It’s always prudent to have multiple income streams. The COVID-19 pandemic has shown us how volatile the global economy can be. Within a few months, unemployment rates have spiked to unprecedented levels. So, where do you invest to generate recurring income?
Investing in real estate requires a ton of capital and the risks are high. The recent pullback in equity markets provides investors a good opportunity to buy quality stocks at cheap valuations and attractive dividend yields.
Right now, energy stocks such as Pembina Pipeline (TSX:PPL)(NYSE:PBA) are trading significantly below to their 52-week highs. Low energy prices coupled with the coronavirus-led sell-off has driven Pembina stock to its current price of $35.73. While the stock is trading 34% below its 52-week high, it has gained a massive 134% since bottoming out in March.
As oil prices cratered, Pembina slashed its investment program for 2020. It has reduced capital spending between 40% and 50% from its earlier guidance. The pipeline giant will delay certain expenditures and this might impact growth rates in 2021 and 2022. However, this decline has been priced into the stock.
Pembina pays a monthly dividend
Pembina is a Canada-based energy infrastructure company. It offers a wide range of midstream and marketing services to traditional oil and energy companies. It generates a majority of earnings from fee-based contracts, making the firm somewhat immune to commodity prices.
This results in steady and a recurring stream of cash flows that allows Pembina to pay monthly dividends to shareholders. It has grown dividends at an annual rate of 4% in the last decade. Given the recent weakness in stock price, Pembina’s forward yield stands at a tasty 7.1%. This means a $10,000 investment in Pembina stock will generate annual dividends of $710.
Investing in Pembina is not risk-free. The company may be impacted by lower volumes due to tepid oil demand. However, 70% of company revenue is generated via take-or-pay contracts. This means Pembina customers have to pay for services even if they do not use them.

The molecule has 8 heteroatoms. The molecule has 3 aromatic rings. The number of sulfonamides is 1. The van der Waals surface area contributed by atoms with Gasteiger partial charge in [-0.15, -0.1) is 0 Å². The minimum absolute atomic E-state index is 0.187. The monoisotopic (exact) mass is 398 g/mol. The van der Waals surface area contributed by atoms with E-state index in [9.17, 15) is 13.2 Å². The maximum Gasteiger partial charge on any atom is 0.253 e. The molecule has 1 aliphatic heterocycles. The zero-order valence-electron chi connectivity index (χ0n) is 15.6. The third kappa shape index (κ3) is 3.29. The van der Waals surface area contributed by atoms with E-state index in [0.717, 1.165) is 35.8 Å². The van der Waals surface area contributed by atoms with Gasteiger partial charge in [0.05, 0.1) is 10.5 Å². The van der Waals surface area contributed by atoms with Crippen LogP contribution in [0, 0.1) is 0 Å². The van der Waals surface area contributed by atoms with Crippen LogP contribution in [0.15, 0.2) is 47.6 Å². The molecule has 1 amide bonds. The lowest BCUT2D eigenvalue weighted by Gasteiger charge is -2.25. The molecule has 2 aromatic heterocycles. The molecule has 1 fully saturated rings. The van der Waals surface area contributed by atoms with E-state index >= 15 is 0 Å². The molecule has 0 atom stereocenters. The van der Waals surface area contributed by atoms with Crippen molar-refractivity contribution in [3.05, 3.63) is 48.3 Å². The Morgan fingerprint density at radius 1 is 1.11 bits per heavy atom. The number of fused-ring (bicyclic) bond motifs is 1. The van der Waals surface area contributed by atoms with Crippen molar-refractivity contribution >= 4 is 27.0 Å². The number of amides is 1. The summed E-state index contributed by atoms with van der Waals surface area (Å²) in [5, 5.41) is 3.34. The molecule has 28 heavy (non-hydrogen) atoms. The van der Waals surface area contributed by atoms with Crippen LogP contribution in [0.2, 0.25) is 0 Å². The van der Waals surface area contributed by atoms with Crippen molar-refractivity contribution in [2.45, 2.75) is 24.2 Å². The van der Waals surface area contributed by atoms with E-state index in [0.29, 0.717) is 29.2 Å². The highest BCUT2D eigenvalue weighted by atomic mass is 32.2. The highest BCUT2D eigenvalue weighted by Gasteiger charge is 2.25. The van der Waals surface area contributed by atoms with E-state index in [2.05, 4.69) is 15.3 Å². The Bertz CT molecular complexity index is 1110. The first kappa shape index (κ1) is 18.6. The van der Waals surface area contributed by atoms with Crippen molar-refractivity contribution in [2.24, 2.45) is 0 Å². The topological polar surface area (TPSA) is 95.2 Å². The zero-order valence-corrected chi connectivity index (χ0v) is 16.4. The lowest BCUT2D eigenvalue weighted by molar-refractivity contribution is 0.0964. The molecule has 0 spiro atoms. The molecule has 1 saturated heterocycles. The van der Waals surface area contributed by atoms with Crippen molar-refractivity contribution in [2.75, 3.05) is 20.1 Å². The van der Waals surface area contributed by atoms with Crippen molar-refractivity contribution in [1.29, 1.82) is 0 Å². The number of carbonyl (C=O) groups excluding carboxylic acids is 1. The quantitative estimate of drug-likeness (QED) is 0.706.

During the last earnings call, company CFO Scott Burrows stated, “the underlying business remains highly contracted, with between 90% and 95% of 2020 adjusted EBITDA supported by long-term, fee-based contracts, including approximately 68% to 72% coming from cost-of-service or take-or-pay arrangements. This is coupled with a payout ratio and fee-based cash flows that more than cover its dividend.”
In the first quarter, Pembina’s adjusted EBITDA rose 7% year-over-year to $830 million. Its earnings of $314 million were in line with the prior-year period.
Pembina’s Marketing & New Ventures division is the only segment that has direct commodity exposure. To offset this volatility the company has hedged 50% of frac spread exposure in 2020 and 35% in 2021. Another reason why a bet on Pembina makes sense is that 80% of its credit exposure is with investment-grade counterparties. Its non-investment-grade counterparty exposure is well diversified across industries.
The Foolish takeaway
Investing in Pembina is just an example. You do not want to have a large exposure to a single industry especially if your investment capital is limited to $10,000. You can identify similar companies that have safe dividends and a strong balance sheet to diversify your portfolio.
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This article represents the opinion of the writer, who may disagree with the “official” recommendation position of a Motley Fool premium service or advisor. We’re Motley! Questioning an investing thesis — even one of our own — helps us all think critically about investing and make decisions that help us become smarter, happier, and richer, so we sometimes publish articles that may not be in line with recommendations, rankings or other content.
The Motley Fool recommends PEMBINA PIPELINE CORPORATION. Fool contributor Aditya Raghunath has no position in any of the stocks mentioned.